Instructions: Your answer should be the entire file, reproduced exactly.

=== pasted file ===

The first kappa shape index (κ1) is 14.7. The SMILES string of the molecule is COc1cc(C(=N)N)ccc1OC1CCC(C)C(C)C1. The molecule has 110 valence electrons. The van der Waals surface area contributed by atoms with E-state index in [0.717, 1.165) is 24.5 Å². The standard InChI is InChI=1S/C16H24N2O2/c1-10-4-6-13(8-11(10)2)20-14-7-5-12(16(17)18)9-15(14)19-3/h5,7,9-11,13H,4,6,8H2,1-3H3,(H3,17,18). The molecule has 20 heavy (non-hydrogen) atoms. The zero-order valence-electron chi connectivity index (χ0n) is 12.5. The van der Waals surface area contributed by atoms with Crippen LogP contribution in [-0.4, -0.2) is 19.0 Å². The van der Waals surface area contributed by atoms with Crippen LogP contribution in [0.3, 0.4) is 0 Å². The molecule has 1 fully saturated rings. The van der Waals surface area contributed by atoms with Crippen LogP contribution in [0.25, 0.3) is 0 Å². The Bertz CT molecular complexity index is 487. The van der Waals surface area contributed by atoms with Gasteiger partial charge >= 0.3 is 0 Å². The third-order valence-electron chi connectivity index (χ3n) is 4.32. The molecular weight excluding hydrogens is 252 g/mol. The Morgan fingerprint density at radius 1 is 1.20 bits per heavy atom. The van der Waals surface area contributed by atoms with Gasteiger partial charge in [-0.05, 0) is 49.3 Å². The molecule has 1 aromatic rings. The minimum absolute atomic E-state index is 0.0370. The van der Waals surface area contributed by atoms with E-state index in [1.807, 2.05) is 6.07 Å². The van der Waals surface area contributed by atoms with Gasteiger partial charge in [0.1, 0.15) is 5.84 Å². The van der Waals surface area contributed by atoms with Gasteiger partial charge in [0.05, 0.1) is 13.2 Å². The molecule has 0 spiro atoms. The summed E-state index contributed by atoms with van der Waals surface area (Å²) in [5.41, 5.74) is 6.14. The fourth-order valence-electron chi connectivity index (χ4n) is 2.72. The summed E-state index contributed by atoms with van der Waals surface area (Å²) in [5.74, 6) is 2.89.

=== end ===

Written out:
The first kappa shape index (κ1) is 14.7. The SMILES string of the molecule is COc1cc(C(=N)N)ccc1OC1CCC(C)C(C)C1. The molecule has 110 valence electrons. The van der Waals surface area contributed by atoms with E-state index in [0.717, 1.165) is 24.5 Å². The standard InChI is InChI=1S/C16H24N2O2/c1-10-4-6-13(8-11(10)2)20-14-7-5-12(16(17)18)9-15(14)19-3/h5,7,9-11,13H,4,6,8H2,1-3H3,(H3,17,18). The molecule has 20 heavy (non-hydrogen) atoms. The zero-order valence-electron chi connectivity index (χ0n) is 12.5. The van der Waals surface area contributed by atoms with Crippen LogP contribution in [-0.4, -0.2) is 19.0 Å². The van der Waals surface area contributed by atoms with Crippen LogP contribution in [0.3, 0.4) is 0 Å². The molecule has 1 fully saturated rings. The van der Waals surface area contributed by atoms with Crippen LogP contribution in [0.25, 0.3) is 0 Å². The Bertz CT molecular complexity index is 487. The van der Waals surface area contributed by atoms with Gasteiger partial charge >= 0.3 is 0 Å². The third-order valence-electron chi connectivity index (χ3n) is 4.32. The molecular weight excluding hydrogens is 252 g/mol. The Morgan fingerprint density at radius 1 is 1.20 bits per heavy atom. The van der Waals surface area contributed by atoms with Gasteiger partial charge in [-0.05, 0) is 49.3 Å². The molecule has 1 aromatic rings. The minimum absolute atomic E-state index is 0.0370. The van der Waals surface area contributed by atoms with E-state index in [1.807, 2.05) is 6.07 Å². The van der Waals surface area contributed by atoms with Gasteiger partial charge in [0.1, 0.15) is 5.84 Å². The van der Waals surface area contributed by atoms with Gasteiger partial charge in [0.05, 0.1) is 13.2 Å². The molecule has 0 spiro atoms. The summed E-state index contributed by atoms with van der Waals surface area (Å²) in [5.41, 5.74) is 6.14. The fourth-order valence-electron chi connectivity index (χ4n) is 2.72. The summed E-state index contributed by atoms with van der Waals surface area (Å²) in [5.74, 6) is 2.89.